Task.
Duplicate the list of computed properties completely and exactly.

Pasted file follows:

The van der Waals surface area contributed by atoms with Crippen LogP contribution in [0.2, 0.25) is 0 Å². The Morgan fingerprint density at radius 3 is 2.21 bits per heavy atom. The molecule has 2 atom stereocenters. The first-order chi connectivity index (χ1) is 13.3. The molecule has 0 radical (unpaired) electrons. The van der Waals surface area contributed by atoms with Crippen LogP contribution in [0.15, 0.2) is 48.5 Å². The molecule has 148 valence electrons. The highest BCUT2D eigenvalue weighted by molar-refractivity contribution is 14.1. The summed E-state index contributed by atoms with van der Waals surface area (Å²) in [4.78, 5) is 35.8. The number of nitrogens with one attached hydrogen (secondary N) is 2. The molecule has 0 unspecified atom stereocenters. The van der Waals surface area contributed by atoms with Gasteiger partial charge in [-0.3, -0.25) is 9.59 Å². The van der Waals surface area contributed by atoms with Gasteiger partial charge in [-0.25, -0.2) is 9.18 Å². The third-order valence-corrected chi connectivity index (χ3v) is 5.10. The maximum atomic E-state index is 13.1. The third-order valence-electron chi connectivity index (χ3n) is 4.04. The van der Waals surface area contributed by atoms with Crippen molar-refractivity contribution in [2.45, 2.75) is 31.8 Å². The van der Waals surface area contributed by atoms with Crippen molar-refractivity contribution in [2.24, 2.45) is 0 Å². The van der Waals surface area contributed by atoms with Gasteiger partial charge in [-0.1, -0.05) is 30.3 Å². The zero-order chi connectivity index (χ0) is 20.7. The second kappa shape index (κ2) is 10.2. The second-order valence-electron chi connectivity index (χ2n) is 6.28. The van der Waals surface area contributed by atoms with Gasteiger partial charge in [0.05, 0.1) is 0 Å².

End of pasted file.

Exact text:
The van der Waals surface area contributed by atoms with Crippen LogP contribution in [0.2, 0.25) is 0 Å². The Morgan fingerprint density at radius 3 is 2.21 bits per heavy atom. The molecule has 2 atom stereocenters. The first-order chi connectivity index (χ1) is 13.3. The molecule has 0 radical (unpaired) electrons. The van der Waals surface area contributed by atoms with Crippen LogP contribution in [0.15, 0.2) is 48.5 Å². The molecule has 148 valence electrons. The highest BCUT2D eigenvalue weighted by molar-refractivity contribution is 14.1. The summed E-state index contributed by atoms with van der Waals surface area (Å²) in [4.78, 5) is 35.8. The number of nitrogens with one attached hydrogen (secondary N) is 2. The molecule has 0 unspecified atom stereocenters. The van der Waals surface area contributed by atoms with Gasteiger partial charge in [-0.3, -0.25) is 9.59 Å². The van der Waals surface area contributed by atoms with Gasteiger partial charge in [-0.25, -0.2) is 9.18 Å². The third-order valence-corrected chi connectivity index (χ3v) is 5.10. The maximum atomic E-state index is 13.1. The third-order valence-electron chi connectivity index (χ3n) is 4.04. The van der Waals surface area contributed by atoms with Crippen molar-refractivity contribution in [2.45, 2.75) is 31.8 Å². The van der Waals surface area contributed by atoms with Crippen molar-refractivity contribution in [2.24, 2.45) is 0 Å². The van der Waals surface area contributed by atoms with Gasteiger partial charge in [-0.1, -0.05) is 30.3 Å². The zero-order chi connectivity index (χ0) is 20.7. The second kappa shape index (κ2) is 10.2. The second-order valence-electron chi connectivity index (χ2n) is 6.28. The van der Waals surface area contributed by atoms with Gasteiger partial charge in [0.05, 0.1) is 0 Å².